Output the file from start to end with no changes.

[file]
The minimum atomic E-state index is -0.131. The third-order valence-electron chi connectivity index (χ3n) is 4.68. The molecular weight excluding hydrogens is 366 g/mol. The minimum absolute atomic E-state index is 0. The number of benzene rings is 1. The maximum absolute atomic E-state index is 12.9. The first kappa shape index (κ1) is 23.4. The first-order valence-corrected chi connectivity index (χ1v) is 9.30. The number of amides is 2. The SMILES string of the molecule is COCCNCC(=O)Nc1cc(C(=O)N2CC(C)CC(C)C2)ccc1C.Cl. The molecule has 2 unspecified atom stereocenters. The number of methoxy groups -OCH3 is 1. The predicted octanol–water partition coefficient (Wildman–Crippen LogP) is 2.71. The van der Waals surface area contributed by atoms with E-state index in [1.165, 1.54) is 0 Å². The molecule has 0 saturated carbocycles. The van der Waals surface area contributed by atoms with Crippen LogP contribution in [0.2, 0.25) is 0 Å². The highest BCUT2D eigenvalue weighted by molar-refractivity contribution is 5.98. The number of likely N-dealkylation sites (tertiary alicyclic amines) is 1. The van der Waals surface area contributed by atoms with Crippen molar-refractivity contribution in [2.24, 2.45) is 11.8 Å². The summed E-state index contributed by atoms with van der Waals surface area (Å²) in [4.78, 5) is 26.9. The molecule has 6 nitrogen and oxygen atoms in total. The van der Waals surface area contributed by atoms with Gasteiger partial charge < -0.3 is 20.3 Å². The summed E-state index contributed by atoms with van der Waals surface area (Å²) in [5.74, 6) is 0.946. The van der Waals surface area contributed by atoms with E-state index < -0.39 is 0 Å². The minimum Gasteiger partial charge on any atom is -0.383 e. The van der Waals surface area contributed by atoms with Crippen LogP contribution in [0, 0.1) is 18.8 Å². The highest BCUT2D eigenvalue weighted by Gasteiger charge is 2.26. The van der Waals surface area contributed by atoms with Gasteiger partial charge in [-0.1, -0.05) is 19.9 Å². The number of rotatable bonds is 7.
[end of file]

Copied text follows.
The minimum atomic E-state index is -0.131. The third-order valence-electron chi connectivity index (χ3n) is 4.68. The molecular weight excluding hydrogens is 366 g/mol. The minimum absolute atomic E-state index is 0. The number of benzene rings is 1. The maximum absolute atomic E-state index is 12.9. The first kappa shape index (κ1) is 23.4. The first-order valence-corrected chi connectivity index (χ1v) is 9.30. The number of amides is 2. The SMILES string of the molecule is COCCNCC(=O)Nc1cc(C(=O)N2CC(C)CC(C)C2)ccc1C.Cl. The molecule has 2 unspecified atom stereocenters. The number of methoxy groups -OCH3 is 1. The predicted octanol–water partition coefficient (Wildman–Crippen LogP) is 2.71. The van der Waals surface area contributed by atoms with E-state index in [1.165, 1.54) is 0 Å². The molecule has 0 saturated carbocycles. The van der Waals surface area contributed by atoms with Crippen LogP contribution in [0.2, 0.25) is 0 Å². The highest BCUT2D eigenvalue weighted by molar-refractivity contribution is 5.98. The number of likely N-dealkylation sites (tertiary alicyclic amines) is 1. The van der Waals surface area contributed by atoms with Crippen molar-refractivity contribution in [2.24, 2.45) is 11.8 Å². The summed E-state index contributed by atoms with van der Waals surface area (Å²) in [4.78, 5) is 26.9. The molecule has 6 nitrogen and oxygen atoms in total. The van der Waals surface area contributed by atoms with Gasteiger partial charge < -0.3 is 20.3 Å². The summed E-state index contributed by atoms with van der Waals surface area (Å²) in [5.74, 6) is 0.946. The van der Waals surface area contributed by atoms with E-state index < -0.39 is 0 Å². The minimum Gasteiger partial charge on any atom is -0.383 e. The van der Waals surface area contributed by atoms with Crippen LogP contribution in [0, 0.1) is 18.8 Å². The highest BCUT2D eigenvalue weighted by Gasteiger charge is 2.26. The van der Waals surface area contributed by atoms with Gasteiger partial charge in [-0.1, -0.05) is 19.9 Å². The number of rotatable bonds is 7.